Wednesday, February 18, 2015

Obamacare is "Working a Little Better Than We Expected"––Judge for Yourself

Here is what President Obama said in a recent video, "The Affordable Care Act is working. It's working a little better than we expected."

On Tuesday, the administration announced that 11.4 million people signed up for Obamacare in the second open enrollment.

That number is higher than the number that will ultimately pay for their coverage and complete the enrollment. Even after they complete signing up the stragglers, it is more likely the paid for number will be about 10.5 million based upon a number of conversations I have had with carriers.

But let's assume they end up with as many as 11 million people. Would that exceed expectations?

Here is what the Congressional Budget Office projected in May of 2013:

Tuesday, February 10, 2015

A Detailed Analysis of the Republican Alternative to Obamacare

House Energy and Commerce Chairman Fred Upton along with Senate Finance Chairman Orin Hatch and Senator Richard Burr have outlined what is, at least for now, the Republican alternative to Obamacare.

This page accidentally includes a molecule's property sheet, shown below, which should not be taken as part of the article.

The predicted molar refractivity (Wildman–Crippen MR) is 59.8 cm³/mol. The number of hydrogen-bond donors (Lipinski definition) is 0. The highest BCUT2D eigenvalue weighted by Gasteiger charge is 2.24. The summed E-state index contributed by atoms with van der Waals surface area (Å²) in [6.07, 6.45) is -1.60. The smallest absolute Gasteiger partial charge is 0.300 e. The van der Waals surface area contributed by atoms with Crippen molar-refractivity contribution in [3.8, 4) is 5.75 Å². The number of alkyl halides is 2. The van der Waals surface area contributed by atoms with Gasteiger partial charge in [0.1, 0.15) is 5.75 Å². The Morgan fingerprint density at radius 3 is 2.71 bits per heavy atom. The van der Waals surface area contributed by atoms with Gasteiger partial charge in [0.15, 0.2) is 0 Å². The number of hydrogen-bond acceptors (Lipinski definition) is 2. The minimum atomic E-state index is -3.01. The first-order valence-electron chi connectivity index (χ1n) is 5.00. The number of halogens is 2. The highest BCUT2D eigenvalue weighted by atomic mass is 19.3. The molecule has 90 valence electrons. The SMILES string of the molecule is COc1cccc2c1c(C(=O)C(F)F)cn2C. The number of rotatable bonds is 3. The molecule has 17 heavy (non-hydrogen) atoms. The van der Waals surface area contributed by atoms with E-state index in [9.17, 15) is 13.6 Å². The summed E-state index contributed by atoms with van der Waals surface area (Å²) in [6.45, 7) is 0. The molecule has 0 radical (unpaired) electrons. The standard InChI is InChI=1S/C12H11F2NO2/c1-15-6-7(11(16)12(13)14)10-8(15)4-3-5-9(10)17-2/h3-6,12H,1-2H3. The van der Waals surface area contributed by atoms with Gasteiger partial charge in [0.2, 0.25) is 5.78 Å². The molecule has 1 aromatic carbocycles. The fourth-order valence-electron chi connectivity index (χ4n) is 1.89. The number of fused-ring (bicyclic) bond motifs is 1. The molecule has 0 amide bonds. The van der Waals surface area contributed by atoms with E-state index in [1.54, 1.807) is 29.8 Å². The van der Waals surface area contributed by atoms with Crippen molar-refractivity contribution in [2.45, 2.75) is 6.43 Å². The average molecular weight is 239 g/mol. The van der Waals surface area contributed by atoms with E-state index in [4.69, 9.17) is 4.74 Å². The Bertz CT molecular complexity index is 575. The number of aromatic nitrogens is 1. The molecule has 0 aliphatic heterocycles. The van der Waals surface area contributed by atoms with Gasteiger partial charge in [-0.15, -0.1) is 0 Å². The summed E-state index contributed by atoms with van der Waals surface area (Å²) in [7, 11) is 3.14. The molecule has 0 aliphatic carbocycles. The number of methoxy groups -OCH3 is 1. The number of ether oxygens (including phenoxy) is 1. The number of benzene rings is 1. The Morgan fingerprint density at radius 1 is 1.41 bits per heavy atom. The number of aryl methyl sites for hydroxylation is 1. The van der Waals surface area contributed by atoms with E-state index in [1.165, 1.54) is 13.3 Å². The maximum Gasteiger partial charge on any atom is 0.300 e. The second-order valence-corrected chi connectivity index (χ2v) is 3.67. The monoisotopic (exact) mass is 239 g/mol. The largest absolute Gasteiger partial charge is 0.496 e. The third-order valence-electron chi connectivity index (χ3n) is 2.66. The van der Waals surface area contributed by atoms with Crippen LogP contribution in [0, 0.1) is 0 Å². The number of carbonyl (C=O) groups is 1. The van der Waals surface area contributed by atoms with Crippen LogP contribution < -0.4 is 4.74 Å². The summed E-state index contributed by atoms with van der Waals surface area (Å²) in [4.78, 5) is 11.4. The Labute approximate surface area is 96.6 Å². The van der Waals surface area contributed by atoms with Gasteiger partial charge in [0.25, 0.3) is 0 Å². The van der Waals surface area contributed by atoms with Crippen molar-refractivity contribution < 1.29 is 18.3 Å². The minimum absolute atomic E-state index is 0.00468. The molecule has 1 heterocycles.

Republicans will now argue they have a better health insurance reform plan and that Obamacare should be repealed and replaced by it––particularly if the Supreme Court plunges the new health law into chaos by throwing the subsidies out in 37 states.

They will have an uphill battle. Not because these Republicans don't have a lot of good ideas, but because they have put a list of big and complicated changes on the table. Lots of people may not like Obamacare but Republicans have now really muddied the waters with a huge take it or leave it alternative that will have plenty of its own reasons to give voters pause.

My sense is that voters will end up liking parts of both Republican and Democratic ideas. They might ask a reasonable question: Why can't we take the best from both sides?

If Democrats would just admit Obamacare needs some pretty big fixes, and Republicans would be willing to work on making those fixes by putting some of these good ideas on the table, the American people would be a lot better off.

In fact, I am hopeful that this is eventually what will happen once Obamacare's failings become even more clear (particularly the real premium costs) and both sides come to understand that neither will have a unilateral political upper hand.

See my recent op-ed on how to fix Obamacare here.

Let's take an in-depth look at the Republican alternative, "The Patient Choice, Affordability, Responsibility, and Empowerment Act." 

It's key provisions include:
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